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“Is America Killing [Electronic] Dance Music” Or Is It Just Going Pop?

Inthemix-logoAs Electronic Dance Music (EDM) moves from the club to the arena, lots of hand wringing is making it difficult for everybody but the push-play djs to enjoy their time in the booth. Australia's inthemix recently took a look at widespread concerns that the rising popularity of EDM, especially in the States, is leading to a cash-fueled, pop-oriented watering down of an underground scene that will destroy the integrity and independence of EDM.

In a timely move, at least for this blog post, David Guetta dropped the video for I Can Only Imagine ft. Chris Brown & Lil Wayne. Given that Guetta is one of the dj's most likely to be identified with EDM's journey towards pop dominance, teaming with Chris Brown and Lil Wayne seems like a logical step forward or back, take your pick.

I Can Only Imagine – David Guetta ft. Chris Brown & Lil Wayne

angy, a prolific writer for inthemix recently tackled the question "Is America killing dance music?" He starts out by ribbing the Wall Street Journal's Jim Fusilli whose article The Dumbing Down of Electronic Dance Music attacks such djs as David Guetta and Calvin Harris for their:

"cliché-riddled, white-bread house that don't [sic] represent the best of the genre."

angy's response?

"Wall Street Journal, we didn’t know you cared. Stay tuned for Fox News anchor Bill O’Reilly’s expose on how Avicii’s live show represents nothing more than flashy style over substance."

As angy notes, except for the WSJ piece, U.S. business and music business publications have generally embraced the growing business of EDM.

Hopping across the pond, angy works his way through a number of observations about the U.S. scene as seen from the U.K. before turning to Pete Tong's column for Music Week in which he stated:

“Success inevitably attracts attention – and now numerous extremely wealthy individuals, big business and VC funds are eager to buy into the EDM action. If allowed to run riot with their corporate machinery, these same people will destroy the scene.”

Related but less extreme concerns were raised by Richie Hawtin on a panel at EDM Biz transcribed for an article by JackT, also for inthemix:

"We spent the last 25 years believing in what we do, and building this. So, it had to get to this point. But the challenge now is to make sure it doesn’t slip out of our fingers. Keep it in control…What I’m trying to say is now the people behind the scenes have matured and if it had happened 20 years ago, we would’ve lost control of it. Now we can – I don’t want to say ‘take it to the masses’, ‘cause I don’t believe it should go to the masses – but go to a wider field."

Yet, as quoted in the Wall St. Journal article, Hawtin sounds clearly positive about things:

"I'm optimistic…This new generation of producers are getting a new generation of people into the sound of electronic music."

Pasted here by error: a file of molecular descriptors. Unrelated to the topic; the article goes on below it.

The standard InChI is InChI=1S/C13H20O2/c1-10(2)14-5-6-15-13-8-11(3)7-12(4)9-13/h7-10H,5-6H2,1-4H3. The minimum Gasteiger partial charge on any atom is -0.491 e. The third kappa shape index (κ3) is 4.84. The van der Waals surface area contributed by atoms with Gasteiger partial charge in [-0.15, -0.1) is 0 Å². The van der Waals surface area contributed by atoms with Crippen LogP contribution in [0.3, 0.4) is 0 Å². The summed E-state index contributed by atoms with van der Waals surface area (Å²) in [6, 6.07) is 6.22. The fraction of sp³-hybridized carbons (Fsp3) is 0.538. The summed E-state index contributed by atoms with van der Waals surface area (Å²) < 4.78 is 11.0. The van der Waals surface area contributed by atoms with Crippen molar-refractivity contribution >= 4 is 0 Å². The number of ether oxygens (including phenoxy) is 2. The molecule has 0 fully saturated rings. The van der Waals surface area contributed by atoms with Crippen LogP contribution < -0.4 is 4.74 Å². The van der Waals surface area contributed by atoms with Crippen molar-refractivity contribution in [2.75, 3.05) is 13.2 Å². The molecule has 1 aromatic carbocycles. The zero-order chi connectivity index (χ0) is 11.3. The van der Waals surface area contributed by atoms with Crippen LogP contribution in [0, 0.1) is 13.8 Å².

On a related note, angy's closing words include the surprising question in a piece titled, "Is America killing dance music?":

"Could Richie Hawtin, the one dissenting voice in the Wall Street Journal article, possibly have been right when he said that it will be the big money spinners who draw the next generation of kids to the cooler side of electronic music? "

Is it possible? Could something so contemptable as popularity actually help bring attention to artists that don't feed the pop machine?

Such questions are difficult to answer if one looks at EDM as a unique phenomenon rather than recognizing that it's traveling a similar path as every other underground movement, from the arts to politics, as it makes its way to mainstream dominance. Of course, if one looks at other movements such as hip hop, one has to recognize that once things go mainstream, the answer to most of the above questions is "yes."

Yes, America will kill dance music by giving it too much money and loving it way too much. Yes, dance music's pop trajectory will lead to some of those newcomers digging deeper, finding the underground and pursuing new possiblities.  Yes, dance music will go on however this chapter unfolds.

Actually, there's only one idea above that deserves a big "no." Hawtin's hope that any of this can be controlled. Yes, it can be ripped off, remixed, renewed and recycled. But, no, it cannot be controlled.

Hypebot Senior Contributor Clyde Smith (@fluxresearch) blogs about business at Flux Research: Business Changes and about dance at All World Dance: News. To suggest topics for Hypebot, contact: clyde(at)fluxresearch(dot)com.

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1 Comment

  1. Fantastic conclusion. It’s happened time and time again with any music that has been popularised – the pertinent example being hip hop. Personally I think it does increase the likelihood that people will delve further into the genre and discover the true gems.

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